Project Blitz, a strategic threat to religious freedom

FLORIDA — In March 2018, Governor Rick Scott signed into law an education bill that mandates that all public schools display a sign with the words “In God We Trust” (IGWT) on it. Florida state representative Kimberly Daniels introduced the legislation, which she considered a response to the Florida school massacre in February. Daniels argued that [the Abrahamic] god is the light and “our schools need light in them like never before.”

Unlike most so-called Christian right activists, Kimberly Daniels is a Democrat. She has her own Christian ministry program and has written many Christian books. She titled one book Clean House, Strong House: A Practical Guide to Understanding Spiritual Warfare, Demonic Strongholds and Deliverance. Florida is not alone in passing such legislation.

Religious invocation dispute in a Wisconsin county

GREEN BAY, Wis. — Brown County Supervisor Patrick Evans submitted papers on July 30 to place a measure on November’s ballot. That non-binding ballot measure would uphold a Christian-style invocation before full meetings of the Brown County Board of Supervisors. The proposed ballot measure read, “Should the Brown County Board of Supervisors continue to open their monthly board meeting with a Christian-style (prayer) invocation?”

The current ordinance requires that the board’s vice chair opens each meeting with an invocation. Evans charged that some supervisors wanted to open the invocation process to “anybody who comes in.” He is reported as saying that “If they are Wiccan, they pray to the devil,” and would invoke the Christian devil. He added, “I support where we have it now, having it Christian based.”

An update and Pagan reactions to the Masterpiece Cake case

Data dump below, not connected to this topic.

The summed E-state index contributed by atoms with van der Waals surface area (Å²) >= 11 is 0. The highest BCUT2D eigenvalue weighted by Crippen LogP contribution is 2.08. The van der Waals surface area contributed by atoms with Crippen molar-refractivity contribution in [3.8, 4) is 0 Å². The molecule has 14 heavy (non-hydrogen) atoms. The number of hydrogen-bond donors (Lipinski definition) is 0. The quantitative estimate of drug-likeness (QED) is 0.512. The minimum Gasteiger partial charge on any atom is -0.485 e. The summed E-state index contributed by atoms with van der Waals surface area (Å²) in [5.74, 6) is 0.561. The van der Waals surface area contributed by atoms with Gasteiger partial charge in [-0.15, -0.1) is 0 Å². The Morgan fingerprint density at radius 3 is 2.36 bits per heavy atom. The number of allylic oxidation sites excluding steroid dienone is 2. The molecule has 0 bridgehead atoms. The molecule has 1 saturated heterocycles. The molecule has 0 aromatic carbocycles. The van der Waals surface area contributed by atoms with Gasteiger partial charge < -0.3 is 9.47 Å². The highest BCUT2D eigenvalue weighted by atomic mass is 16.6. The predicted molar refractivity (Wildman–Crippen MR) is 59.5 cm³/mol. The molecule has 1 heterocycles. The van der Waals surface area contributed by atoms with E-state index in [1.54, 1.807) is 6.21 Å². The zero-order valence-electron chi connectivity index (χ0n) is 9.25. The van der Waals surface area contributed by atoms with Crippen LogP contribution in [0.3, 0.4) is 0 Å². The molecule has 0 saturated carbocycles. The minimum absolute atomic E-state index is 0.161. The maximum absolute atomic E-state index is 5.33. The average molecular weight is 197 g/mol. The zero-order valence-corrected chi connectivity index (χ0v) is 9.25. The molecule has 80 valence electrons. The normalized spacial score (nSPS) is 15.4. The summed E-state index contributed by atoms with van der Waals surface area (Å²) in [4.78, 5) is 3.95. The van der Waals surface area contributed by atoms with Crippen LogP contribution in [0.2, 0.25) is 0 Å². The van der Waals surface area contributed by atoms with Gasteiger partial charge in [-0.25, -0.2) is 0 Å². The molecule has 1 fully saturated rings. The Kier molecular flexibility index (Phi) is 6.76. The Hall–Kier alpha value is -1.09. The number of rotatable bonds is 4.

WASHINGTON — The Supreme Court of the United States heard oral arguments Tuesday for the case Masterpiece Cakeshop, Ltd., et, al. v. Colorado Civil Rights Commission, et. al. As noted on the SCOTUSblog, “Lines began forming outside the Supreme Court last week for one of the biggest oral arguments of the year, in the case of a Colorado man who says that requiring him to create custom cakes for same-sex weddings would violate his religious beliefs.” The case is being touted as the biggest and most talked-about of this court term.

“Rage Donations” among the post-presidential election impacts

UNITED STATES — Even as activists took to the streets to protest the results of the presidential election, others adopted a quieter approach that has been since dubbed “rage donating” or the giving money to organizations that support populations deemed at risk once Donald Trump takes office. A web site named RageDonate was quickly created to channel this very desire; each screen pairs a Trump quote with a donation button tied to a related cause. Reports from the offices of Planned Parenthood and the American Civil Liberties Union (ACLU) indicate that those are perhaps the two most popular targets for post-election donations, although others also have benefited. On the season finale of Last Week Tonight, host John Oliver listed a number of other organizations that he believes could use extra assistance while Trump is in office. These include the National Resources Defense Council, International Refugee Assistance Project, the Project, and the Legal Defense Fund of the NAACP.